I've had two different conversations in the last couple of days about how people choose where to submit papers, and it's a decent topic for a blog post. I can only speak for myself, but I think I'm pretty typical. To frame the discussion, consider why we publish journal articles in the first place. We want the scientific community to know what we've been doing, so that our work can be built upon - if we've answered a question that many people want answered, those people should know. If we've developed a new technique that will be useful, or if we've learned something that changes the way we think about some (ideally important) system, the rest of the community should know. Of course, publications and citations are also one metric of performance. It's a marketplace of ideas out there, and if no one cites your papers, then that says that you may not be having a major influence in moving the field forward.
The desire to disseminate knowledge and get recognition both provide a motive to try to publish in the highest impact journals that are appropriate. On the other hand, not every publication-worthy result is necessarily earth-shaking in significance. I know that there are some people who apparently send every halfway-decent paper to Science and Nature first, because "why not?" I tend to be more conservative and self-assessing. Not everything is of interest to a broad readership. Similarly, there are physicists who send every result to PRL. Again, let's be honest - not every physics result is PRL-worthy. Furthermore, in the nano arena, sometimes the chemistry or engineering literature may really be more appropriate than Phys Rev, and that's fine. I do try to aim for the highest "impact factor" journal that seems topical and reasonable - that's just common sense.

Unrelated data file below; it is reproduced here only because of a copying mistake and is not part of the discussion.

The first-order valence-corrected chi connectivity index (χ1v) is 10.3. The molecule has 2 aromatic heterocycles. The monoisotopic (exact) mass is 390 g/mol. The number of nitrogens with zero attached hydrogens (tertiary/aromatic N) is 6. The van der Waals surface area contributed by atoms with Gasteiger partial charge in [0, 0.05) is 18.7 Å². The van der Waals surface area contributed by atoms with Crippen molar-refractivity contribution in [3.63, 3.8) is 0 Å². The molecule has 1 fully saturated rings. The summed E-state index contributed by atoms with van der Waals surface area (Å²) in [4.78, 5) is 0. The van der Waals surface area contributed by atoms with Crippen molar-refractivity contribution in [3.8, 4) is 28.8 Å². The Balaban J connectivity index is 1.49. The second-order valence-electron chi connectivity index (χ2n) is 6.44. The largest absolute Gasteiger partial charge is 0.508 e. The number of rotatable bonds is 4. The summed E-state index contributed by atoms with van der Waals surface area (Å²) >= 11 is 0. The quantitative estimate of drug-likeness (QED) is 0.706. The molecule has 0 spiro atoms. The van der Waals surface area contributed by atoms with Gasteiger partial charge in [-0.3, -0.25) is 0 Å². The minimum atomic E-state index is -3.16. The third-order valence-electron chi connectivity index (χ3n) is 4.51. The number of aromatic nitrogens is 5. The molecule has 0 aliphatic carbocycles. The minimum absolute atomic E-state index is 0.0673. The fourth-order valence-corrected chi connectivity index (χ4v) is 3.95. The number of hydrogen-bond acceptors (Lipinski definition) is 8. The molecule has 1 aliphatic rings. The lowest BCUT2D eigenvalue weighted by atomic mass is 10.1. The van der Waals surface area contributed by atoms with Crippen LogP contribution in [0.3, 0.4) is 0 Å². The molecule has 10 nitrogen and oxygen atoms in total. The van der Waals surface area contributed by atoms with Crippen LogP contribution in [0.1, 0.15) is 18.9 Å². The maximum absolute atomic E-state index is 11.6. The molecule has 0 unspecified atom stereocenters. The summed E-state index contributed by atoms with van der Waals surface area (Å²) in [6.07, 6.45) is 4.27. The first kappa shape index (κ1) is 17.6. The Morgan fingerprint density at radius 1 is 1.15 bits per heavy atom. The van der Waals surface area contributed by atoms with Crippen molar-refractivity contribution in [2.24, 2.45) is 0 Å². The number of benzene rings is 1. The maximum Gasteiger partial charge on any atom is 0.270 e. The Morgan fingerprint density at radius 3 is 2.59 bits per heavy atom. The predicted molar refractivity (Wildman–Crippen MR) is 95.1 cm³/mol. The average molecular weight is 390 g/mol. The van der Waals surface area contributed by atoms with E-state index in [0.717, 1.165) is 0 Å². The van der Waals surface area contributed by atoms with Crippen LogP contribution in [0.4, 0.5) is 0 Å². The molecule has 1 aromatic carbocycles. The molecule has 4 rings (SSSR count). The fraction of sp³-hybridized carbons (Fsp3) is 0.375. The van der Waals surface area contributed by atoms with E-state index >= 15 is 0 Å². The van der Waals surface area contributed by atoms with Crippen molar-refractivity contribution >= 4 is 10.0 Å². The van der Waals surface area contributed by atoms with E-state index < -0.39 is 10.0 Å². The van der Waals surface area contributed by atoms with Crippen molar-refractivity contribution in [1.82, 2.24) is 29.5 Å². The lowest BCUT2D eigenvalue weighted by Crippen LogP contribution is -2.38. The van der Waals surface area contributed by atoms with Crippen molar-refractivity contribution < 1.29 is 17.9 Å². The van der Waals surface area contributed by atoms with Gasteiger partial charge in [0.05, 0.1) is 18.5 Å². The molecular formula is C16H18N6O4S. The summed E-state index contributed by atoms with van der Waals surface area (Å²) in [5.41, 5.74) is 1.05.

An additional factor is the time-to-publication. If you're working in a competitive area, you may want to get a result out in the peer-reviewed literature fast, and the best way to do that may be to publish in something other than PRL. The arxiv mitigates this a bit, but not all publishers like electronic preprints.